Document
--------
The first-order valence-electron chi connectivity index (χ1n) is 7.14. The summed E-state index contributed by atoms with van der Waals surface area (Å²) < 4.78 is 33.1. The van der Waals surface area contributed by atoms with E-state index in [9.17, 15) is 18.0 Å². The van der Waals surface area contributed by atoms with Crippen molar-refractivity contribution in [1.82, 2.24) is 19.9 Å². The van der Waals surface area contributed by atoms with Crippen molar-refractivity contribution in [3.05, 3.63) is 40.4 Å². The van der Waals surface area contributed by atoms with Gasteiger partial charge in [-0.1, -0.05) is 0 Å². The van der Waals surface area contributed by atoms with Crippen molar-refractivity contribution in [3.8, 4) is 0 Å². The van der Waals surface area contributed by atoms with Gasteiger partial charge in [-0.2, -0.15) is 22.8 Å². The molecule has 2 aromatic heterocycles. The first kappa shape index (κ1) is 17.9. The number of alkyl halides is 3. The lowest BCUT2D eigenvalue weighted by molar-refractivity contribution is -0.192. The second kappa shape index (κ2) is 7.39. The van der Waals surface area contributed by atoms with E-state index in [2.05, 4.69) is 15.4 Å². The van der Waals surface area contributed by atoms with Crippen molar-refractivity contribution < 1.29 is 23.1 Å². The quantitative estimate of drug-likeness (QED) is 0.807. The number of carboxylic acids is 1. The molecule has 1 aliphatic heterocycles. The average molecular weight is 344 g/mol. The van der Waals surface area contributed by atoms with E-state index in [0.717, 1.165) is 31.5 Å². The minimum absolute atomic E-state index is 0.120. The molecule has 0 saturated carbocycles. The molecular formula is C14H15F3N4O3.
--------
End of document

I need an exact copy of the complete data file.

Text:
The first-order valence-electron chi connectivity index (χ1n) is 7.14. The summed E-state index contributed by atoms with van der Waals surface area (Å²) < 4.78 is 33.1. The van der Waals surface area contributed by atoms with E-state index in [9.17, 15) is 18.0 Å². The van der Waals surface area contributed by atoms with Crippen molar-refractivity contribution in [1.82, 2.24) is 19.9 Å². The van der Waals surface area contributed by atoms with Crippen molar-refractivity contribution in [3.05, 3.63) is 40.4 Å². The van der Waals surface area contributed by atoms with Gasteiger partial charge in [-0.1, -0.05) is 0 Å². The van der Waals surface area contributed by atoms with Crippen molar-refractivity contribution in [3.8, 4) is 0 Å². The van der Waals surface area contributed by atoms with Gasteiger partial charge in [-0.2, -0.15) is 22.8 Å². The molecule has 2 aromatic heterocycles. The first kappa shape index (κ1) is 17.9. The number of alkyl halides is 3. The lowest BCUT2D eigenvalue weighted by molar-refractivity contribution is -0.192. The second kappa shape index (κ2) is 7.39. The van der Waals surface area contributed by atoms with E-state index in [2.05, 4.69) is 15.4 Å². The van der Waals surface area contributed by atoms with Crippen molar-refractivity contribution < 1.29 is 23.1 Å². The quantitative estimate of drug-likeness (QED) is 0.807. The number of carboxylic acids is 1. The molecule has 1 aliphatic heterocycles. The average molecular weight is 344 g/mol. The van der Waals surface area contributed by atoms with E-state index in [0.717, 1.165) is 31.5 Å². The minimum absolute atomic E-state index is 0.120. The molecule has 0 saturated carbocycles. The molecular formula is C14H15F3N4O3.